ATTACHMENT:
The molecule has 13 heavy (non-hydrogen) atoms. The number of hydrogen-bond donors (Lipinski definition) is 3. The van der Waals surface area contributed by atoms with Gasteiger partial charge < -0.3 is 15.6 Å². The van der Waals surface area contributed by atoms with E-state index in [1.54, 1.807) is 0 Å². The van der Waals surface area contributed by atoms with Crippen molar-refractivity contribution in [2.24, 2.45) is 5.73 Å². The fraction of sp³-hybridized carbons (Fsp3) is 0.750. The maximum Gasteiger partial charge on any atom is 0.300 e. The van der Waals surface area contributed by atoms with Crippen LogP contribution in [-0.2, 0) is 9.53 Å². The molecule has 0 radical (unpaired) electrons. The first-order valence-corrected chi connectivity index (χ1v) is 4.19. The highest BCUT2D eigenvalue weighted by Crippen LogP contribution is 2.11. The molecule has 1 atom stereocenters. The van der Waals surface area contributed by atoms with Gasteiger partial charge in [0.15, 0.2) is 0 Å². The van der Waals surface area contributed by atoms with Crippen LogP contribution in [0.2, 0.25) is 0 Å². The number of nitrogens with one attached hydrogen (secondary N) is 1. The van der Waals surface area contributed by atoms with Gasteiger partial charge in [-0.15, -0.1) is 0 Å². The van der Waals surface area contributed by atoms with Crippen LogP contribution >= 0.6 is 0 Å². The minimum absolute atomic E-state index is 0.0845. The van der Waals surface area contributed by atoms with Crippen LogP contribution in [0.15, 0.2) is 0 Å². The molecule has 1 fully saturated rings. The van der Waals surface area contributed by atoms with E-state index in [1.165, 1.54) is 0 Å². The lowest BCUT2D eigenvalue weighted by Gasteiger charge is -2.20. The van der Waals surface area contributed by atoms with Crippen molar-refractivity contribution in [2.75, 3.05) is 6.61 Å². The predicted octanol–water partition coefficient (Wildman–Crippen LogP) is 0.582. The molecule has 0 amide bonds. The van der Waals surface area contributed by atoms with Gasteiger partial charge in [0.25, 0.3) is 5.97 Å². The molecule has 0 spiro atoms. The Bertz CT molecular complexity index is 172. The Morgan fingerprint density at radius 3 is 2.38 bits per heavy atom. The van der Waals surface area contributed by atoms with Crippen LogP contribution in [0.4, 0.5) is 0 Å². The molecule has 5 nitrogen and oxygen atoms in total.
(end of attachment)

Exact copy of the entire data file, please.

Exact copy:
The molecule has 13 heavy (non-hydrogen) atoms. The number of hydrogen-bond donors (Lipinski definition) is 3. The van der Waals surface area contributed by atoms with Gasteiger partial charge < -0.3 is 15.6 Å². The van der Waals surface area contributed by atoms with E-state index in [1.54, 1.807) is 0 Å². The van der Waals surface area contributed by atoms with Crippen molar-refractivity contribution in [2.24, 2.45) is 5.73 Å². The fraction of sp³-hybridized carbons (Fsp3) is 0.750. The maximum Gasteiger partial charge on any atom is 0.300 e. The van der Waals surface area contributed by atoms with Crippen LogP contribution in [-0.2, 0) is 9.53 Å². The molecule has 0 radical (unpaired) electrons. The first-order valence-corrected chi connectivity index (χ1v) is 4.19. The highest BCUT2D eigenvalue weighted by Crippen LogP contribution is 2.11. The molecule has 1 atom stereocenters. The van der Waals surface area contributed by atoms with Gasteiger partial charge in [0.15, 0.2) is 0 Å². The van der Waals surface area contributed by atoms with Crippen LogP contribution in [0.2, 0.25) is 0 Å². The number of nitrogens with one attached hydrogen (secondary N) is 1. The van der Waals surface area contributed by atoms with Gasteiger partial charge in [-0.15, -0.1) is 0 Å². The van der Waals surface area contributed by atoms with Crippen LogP contribution >= 0.6 is 0 Å². The minimum absolute atomic E-state index is 0.0845. The van der Waals surface area contributed by atoms with Crippen LogP contribution in [0.15, 0.2) is 0 Å². The molecule has 1 fully saturated rings. The van der Waals surface area contributed by atoms with E-state index in [1.165, 1.54) is 0 Å². The lowest BCUT2D eigenvalue weighted by Gasteiger charge is -2.20. The van der Waals surface area contributed by atoms with Crippen molar-refractivity contribution in [2.75, 3.05) is 6.61 Å². The predicted octanol–water partition coefficient (Wildman–Crippen LogP) is 0.582. The molecule has 0 amide bonds. The van der Waals surface area contributed by atoms with Gasteiger partial charge in [0.25, 0.3) is 5.97 Å². The molecule has 0 spiro atoms. The Bertz CT molecular complexity index is 172. The Morgan fingerprint density at radius 3 is 2.38 bits per heavy atom. The van der Waals surface area contributed by atoms with Crippen LogP contribution in [0.4, 0.5) is 0 Å². The molecule has 5 nitrogen and oxygen atoms in total.